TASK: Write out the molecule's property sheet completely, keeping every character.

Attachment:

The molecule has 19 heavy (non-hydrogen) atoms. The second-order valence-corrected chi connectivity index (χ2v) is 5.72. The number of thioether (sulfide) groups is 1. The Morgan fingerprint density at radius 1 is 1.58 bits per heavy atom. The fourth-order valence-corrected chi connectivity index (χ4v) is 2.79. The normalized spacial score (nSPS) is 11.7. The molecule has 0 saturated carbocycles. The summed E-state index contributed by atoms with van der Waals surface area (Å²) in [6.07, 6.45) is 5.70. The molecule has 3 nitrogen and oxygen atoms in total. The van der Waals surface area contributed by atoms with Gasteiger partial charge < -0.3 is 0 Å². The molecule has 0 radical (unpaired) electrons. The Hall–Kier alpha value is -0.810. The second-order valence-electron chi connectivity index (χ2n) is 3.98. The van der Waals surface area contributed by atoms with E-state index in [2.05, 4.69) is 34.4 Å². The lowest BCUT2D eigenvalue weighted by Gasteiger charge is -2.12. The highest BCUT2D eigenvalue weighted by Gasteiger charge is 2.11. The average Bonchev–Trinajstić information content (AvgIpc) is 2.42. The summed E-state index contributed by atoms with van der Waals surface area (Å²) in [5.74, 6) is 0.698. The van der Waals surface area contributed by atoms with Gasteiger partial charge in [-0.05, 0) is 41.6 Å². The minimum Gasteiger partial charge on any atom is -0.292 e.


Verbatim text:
The molecule has 19 heavy (non-hydrogen) atoms. The second-order valence-corrected chi connectivity index (χ2v) is 5.72. The number of thioether (sulfide) groups is 1. The Morgan fingerprint density at radius 1 is 1.58 bits per heavy atom. The fourth-order valence-corrected chi connectivity index (χ4v) is 2.79. The normalized spacial score (nSPS) is 11.7. The molecule has 0 saturated carbocycles. The summed E-state index contributed by atoms with van der Waals surface area (Å²) in [6.07, 6.45) is 5.70. The molecule has 3 nitrogen and oxygen atoms in total. The van der Waals surface area contributed by atoms with Gasteiger partial charge < -0.3 is 0 Å². The molecule has 0 radical (unpaired) electrons. The Hall–Kier alpha value is -0.810. The second-order valence-electron chi connectivity index (χ2n) is 3.98. The van der Waals surface area contributed by atoms with E-state index in [2.05, 4.69) is 34.4 Å². The lowest BCUT2D eigenvalue weighted by Gasteiger charge is -2.12. The highest BCUT2D eigenvalue weighted by Gasteiger charge is 2.11. The average Bonchev–Trinajstić information content (AvgIpc) is 2.42. The summed E-state index contributed by atoms with van der Waals surface area (Å²) in [5.74, 6) is 0.698. The van der Waals surface area contributed by atoms with Gasteiger partial charge in [-0.05, 0) is 41.6 Å². The minimum Gasteiger partial charge on any atom is -0.292 e.